Microsoft experts will be on hand to take you through the following topics during the event:

  • Azure IoT Hubs – Learn how to establish bi-directional communications with billions of IoT devices.
  • Azure Functions – Dive into the event driven, compute-on-demand experience that extends the existing Azure application platform.
  • Cognitive Services – Build multi-platform apps with powerful algorithms using just a few lines of code.

Sound good? Find a city near you and accept the mission at http://missionmars.microsoft.com

Azure VM Deployments with DSC and Chocolatey

I kinda love deploying servers. Really I do. It’s one of the consistent parts of my job as Sysadmin over the years and generally it has resulted in great amounts of satisfaction. As a technical evangelist, I still get to deploy them all the time in Azure for various tests and a projects.  Of course, one of the duller parts of the process is software installation.  No one really enjoys watching progress bars advance, when really you want to get to the more useful “configuration” part of whatever you are planning.

Not that long ago, Sysadmins utilized a not quite magical process of imaging machines to speed this up.  The process still required a lot of waiting.  If one was doing desktop deployments, the process was only made slightly more bearable by looking at the family photos and other trinkets left on people’s desks. Depending on the year one might have been working, this imaging process was also known by the brand name of a popular software – “ghosting.” If you look up the definition of imaging or ghosting in the dictionary, you’d find that it basically meant spending hours installing and capturing the perfect combination of software only to find one or more packages out of date the next time the image is used.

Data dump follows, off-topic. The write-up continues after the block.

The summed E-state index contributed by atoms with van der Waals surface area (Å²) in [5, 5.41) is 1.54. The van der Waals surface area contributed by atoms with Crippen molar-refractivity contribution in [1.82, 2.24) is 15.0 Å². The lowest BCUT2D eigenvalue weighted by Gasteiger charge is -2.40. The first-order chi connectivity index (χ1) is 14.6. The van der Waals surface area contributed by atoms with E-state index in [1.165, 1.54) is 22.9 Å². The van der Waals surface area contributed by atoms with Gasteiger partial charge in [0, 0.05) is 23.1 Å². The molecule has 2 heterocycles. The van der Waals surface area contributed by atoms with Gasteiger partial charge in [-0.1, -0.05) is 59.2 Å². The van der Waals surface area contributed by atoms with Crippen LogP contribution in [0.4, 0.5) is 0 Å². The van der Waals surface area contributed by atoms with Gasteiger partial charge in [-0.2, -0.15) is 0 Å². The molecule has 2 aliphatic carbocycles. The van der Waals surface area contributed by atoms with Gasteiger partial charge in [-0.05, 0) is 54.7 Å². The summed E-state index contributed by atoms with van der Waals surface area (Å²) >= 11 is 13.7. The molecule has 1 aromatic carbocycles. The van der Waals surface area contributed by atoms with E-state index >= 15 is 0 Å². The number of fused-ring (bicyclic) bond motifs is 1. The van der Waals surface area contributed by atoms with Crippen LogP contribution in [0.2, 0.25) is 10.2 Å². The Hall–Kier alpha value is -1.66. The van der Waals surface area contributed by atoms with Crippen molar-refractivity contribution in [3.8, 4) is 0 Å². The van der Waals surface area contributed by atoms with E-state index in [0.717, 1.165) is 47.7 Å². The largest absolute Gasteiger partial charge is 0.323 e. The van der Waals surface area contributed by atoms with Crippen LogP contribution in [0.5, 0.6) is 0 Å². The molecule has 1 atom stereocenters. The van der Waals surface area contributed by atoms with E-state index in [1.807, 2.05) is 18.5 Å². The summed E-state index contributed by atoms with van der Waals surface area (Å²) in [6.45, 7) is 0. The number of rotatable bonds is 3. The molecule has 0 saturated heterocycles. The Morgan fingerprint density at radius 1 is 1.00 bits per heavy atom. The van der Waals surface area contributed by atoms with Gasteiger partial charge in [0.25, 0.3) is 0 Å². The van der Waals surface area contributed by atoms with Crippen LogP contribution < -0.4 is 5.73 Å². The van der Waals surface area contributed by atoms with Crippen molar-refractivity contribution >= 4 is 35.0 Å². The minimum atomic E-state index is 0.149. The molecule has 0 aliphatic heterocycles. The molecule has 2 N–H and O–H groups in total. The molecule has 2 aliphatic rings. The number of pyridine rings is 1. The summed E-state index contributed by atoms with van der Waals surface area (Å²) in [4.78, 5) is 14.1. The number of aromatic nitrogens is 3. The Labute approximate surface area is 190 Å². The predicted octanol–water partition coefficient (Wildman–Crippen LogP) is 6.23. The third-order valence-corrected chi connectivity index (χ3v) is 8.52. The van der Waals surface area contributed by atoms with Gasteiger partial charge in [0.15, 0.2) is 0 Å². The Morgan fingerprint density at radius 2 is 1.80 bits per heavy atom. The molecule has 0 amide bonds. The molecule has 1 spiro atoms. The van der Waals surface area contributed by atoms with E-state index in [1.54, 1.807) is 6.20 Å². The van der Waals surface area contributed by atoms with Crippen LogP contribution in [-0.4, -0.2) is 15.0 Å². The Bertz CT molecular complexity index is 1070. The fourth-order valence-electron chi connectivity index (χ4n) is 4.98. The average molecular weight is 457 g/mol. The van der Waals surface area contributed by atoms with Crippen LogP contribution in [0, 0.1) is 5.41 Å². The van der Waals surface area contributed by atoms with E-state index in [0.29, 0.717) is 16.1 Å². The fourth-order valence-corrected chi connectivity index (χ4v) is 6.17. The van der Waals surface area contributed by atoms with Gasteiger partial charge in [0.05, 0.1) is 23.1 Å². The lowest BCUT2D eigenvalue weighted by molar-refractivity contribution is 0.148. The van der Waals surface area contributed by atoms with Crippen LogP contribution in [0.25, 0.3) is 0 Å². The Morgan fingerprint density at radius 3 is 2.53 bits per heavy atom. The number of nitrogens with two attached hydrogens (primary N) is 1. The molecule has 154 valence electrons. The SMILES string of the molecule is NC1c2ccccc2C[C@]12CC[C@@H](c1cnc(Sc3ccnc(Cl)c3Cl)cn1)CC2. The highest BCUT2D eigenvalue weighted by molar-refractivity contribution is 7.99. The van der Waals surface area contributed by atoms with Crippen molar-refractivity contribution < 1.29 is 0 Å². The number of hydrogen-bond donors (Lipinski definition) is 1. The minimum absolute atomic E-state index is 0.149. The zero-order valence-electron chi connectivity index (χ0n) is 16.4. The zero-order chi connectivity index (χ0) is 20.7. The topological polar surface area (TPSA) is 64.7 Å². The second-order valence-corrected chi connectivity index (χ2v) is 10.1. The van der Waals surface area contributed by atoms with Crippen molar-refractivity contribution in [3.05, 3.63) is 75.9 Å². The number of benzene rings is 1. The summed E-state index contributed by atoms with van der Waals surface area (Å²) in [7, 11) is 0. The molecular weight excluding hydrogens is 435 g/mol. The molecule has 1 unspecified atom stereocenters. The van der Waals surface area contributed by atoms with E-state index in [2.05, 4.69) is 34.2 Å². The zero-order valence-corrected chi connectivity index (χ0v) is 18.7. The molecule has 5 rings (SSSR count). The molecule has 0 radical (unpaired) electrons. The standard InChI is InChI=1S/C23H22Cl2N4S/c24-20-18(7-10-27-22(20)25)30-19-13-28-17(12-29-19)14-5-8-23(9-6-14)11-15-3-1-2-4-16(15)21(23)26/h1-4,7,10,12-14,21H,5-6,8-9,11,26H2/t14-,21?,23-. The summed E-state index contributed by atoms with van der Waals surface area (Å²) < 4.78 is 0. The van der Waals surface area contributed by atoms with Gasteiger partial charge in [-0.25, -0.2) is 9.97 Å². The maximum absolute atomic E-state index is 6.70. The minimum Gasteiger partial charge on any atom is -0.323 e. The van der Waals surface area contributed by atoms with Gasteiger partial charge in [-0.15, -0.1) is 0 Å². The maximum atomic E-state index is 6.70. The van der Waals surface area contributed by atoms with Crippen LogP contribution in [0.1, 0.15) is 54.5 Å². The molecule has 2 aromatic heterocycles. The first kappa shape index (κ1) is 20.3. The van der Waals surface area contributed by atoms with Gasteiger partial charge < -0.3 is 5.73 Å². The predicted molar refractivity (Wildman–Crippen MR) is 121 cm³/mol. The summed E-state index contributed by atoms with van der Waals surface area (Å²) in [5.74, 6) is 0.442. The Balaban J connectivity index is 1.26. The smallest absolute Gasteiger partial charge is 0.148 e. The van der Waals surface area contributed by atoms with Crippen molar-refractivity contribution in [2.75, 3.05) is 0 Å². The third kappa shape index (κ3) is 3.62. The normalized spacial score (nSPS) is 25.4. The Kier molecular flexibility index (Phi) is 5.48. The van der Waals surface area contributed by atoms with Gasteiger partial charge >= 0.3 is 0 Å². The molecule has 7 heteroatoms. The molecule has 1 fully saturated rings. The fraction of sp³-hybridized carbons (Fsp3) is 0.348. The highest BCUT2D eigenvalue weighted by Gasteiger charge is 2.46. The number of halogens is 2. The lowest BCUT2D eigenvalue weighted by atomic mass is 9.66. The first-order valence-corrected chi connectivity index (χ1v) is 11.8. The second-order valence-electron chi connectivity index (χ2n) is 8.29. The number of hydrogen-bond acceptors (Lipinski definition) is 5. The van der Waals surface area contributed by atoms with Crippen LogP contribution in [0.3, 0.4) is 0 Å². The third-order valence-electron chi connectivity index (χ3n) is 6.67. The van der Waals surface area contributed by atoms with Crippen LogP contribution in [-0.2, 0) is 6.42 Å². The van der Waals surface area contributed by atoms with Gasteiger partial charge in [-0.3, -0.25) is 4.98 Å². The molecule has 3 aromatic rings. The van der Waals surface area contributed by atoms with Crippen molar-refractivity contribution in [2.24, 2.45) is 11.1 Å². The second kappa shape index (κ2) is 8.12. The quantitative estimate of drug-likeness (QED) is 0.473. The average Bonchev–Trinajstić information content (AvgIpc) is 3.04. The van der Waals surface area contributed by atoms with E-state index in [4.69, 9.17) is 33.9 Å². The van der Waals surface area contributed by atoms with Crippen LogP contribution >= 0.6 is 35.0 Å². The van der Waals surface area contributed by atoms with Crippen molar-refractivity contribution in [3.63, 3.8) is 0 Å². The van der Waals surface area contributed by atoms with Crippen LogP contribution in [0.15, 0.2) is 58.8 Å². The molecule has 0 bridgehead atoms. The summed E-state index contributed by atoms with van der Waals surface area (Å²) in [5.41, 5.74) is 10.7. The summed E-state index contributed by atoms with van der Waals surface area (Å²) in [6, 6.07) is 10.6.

At any rate, fast forward to now and for the most part, we still have to install software on our servers to make them useful. And without a doubt, there will always be another software update. But at least we have a few ways of attempting to make the software installation part of the process a little less tedious.

I’ve been working on a project where I’ve been tackling that problem with a combination of tools for deployment of a “mostly ready to go” server in Azure. The goal was to provide a single server to improve the deployment process for small gaming shops – in particular, allow for the building of a game to be triggered from a commit on GitHub. Once built, Jenkins can be configured to copy the build artifacts to a storage location for access.  For our project, we worked with the following software requirements to support a Windows game, but there is nothing stopping you from taking this project and customizing it to your own needs.

  • Windows Server with Visual Studio
  • Jenkins
  • Unity
  • Git